The number always corresponds with excess weight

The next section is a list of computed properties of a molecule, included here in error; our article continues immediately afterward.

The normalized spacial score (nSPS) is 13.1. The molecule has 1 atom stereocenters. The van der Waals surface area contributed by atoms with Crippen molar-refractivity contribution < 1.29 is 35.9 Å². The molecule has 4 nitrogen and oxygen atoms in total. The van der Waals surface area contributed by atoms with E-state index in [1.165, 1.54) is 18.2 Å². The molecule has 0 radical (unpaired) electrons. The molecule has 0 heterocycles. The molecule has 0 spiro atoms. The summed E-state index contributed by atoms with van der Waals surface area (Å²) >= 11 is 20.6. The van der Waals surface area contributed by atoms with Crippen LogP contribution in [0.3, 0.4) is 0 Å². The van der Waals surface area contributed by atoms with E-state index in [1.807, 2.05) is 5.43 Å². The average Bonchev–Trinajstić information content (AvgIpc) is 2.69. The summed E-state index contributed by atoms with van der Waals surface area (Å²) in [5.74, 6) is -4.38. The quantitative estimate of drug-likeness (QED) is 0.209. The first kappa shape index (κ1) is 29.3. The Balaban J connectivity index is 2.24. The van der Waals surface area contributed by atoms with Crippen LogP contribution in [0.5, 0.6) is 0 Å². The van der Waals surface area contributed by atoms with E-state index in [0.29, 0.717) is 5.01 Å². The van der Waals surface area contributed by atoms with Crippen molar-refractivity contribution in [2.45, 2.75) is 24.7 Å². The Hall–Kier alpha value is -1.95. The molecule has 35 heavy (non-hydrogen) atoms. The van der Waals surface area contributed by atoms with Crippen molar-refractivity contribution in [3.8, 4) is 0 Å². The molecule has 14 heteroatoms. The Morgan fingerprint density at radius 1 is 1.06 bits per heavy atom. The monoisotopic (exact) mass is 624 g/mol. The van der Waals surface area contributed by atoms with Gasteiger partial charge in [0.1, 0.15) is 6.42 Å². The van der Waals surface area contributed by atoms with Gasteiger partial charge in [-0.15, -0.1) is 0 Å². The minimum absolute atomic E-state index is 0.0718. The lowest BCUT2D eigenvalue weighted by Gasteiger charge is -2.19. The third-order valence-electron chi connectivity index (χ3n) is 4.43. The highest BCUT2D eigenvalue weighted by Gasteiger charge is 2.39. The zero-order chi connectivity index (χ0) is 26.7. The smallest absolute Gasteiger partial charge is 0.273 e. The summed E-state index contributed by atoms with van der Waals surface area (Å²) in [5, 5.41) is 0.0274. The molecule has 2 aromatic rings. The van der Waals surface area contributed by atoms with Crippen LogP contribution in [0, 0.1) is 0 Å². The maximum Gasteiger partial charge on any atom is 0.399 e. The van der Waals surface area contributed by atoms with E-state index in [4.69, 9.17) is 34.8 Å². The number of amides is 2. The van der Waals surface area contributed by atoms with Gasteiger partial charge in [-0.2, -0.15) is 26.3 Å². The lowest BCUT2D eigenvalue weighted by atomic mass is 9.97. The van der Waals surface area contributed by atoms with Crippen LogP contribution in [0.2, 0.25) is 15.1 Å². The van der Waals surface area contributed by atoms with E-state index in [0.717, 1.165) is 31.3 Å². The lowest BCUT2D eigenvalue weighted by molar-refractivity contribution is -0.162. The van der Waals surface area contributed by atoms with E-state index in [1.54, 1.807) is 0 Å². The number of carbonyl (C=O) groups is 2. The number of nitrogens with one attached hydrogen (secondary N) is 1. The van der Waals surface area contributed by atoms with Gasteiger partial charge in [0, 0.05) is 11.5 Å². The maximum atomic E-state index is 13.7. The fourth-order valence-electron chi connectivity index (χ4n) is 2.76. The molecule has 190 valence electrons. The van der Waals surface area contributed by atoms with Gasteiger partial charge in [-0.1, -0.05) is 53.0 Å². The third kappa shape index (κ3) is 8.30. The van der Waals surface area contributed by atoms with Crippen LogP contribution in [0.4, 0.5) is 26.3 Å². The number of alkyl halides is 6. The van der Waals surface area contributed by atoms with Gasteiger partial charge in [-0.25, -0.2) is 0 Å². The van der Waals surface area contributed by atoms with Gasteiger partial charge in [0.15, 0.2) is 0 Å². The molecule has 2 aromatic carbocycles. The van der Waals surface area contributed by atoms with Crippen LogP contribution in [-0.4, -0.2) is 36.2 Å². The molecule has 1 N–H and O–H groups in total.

Hydration. I have a scale (a cheap one, probably $20 from Bed Bath & Beyond years ago) that measures your hydration levels and I used to check all my clients regularly for that.  Ideal hydration levels are between 50-60% of your total body mass.   One thing that all good scientists have in common:  noticing patterns.   The pattern I noticed is this:  the heavier people always (ALWAYS) are dehydrated.   In a great book that I highly recommend, French Women Don’t Get Fat, by Mireille Giuliano, the author states that French women hardly ever snack between meals, they drink water. According to this 2016 study, it seems to be true.  Increased hydration leads to decreased body weight.   Many studies have also shown that dehydration produces similar body sensations as hunger.    If you’re wanting to slim down, I would try increasing your water intake.  If you hate the taste of water, well, learn to like it.  Sorry, there’s just no other way around it!  Here are some tips for enjoying more water:   Add some fresh squeezed lemon or lime to it.   Get a good filter for your home.  Filtered water tastes so much better!   Use carbonated water with or without natural flavors.   Use herbal tea:  green tea often gets me through a hungry afternoon. Get a fun water bottle (non-plastic) that you take with you everywhere and fill up when you’re out running errands, exercising, and at work.   Once you’re hydrated properly, you’ll be able to better discern signs of true hunger vs. your body’s sign for water.   And, of course, you’ll...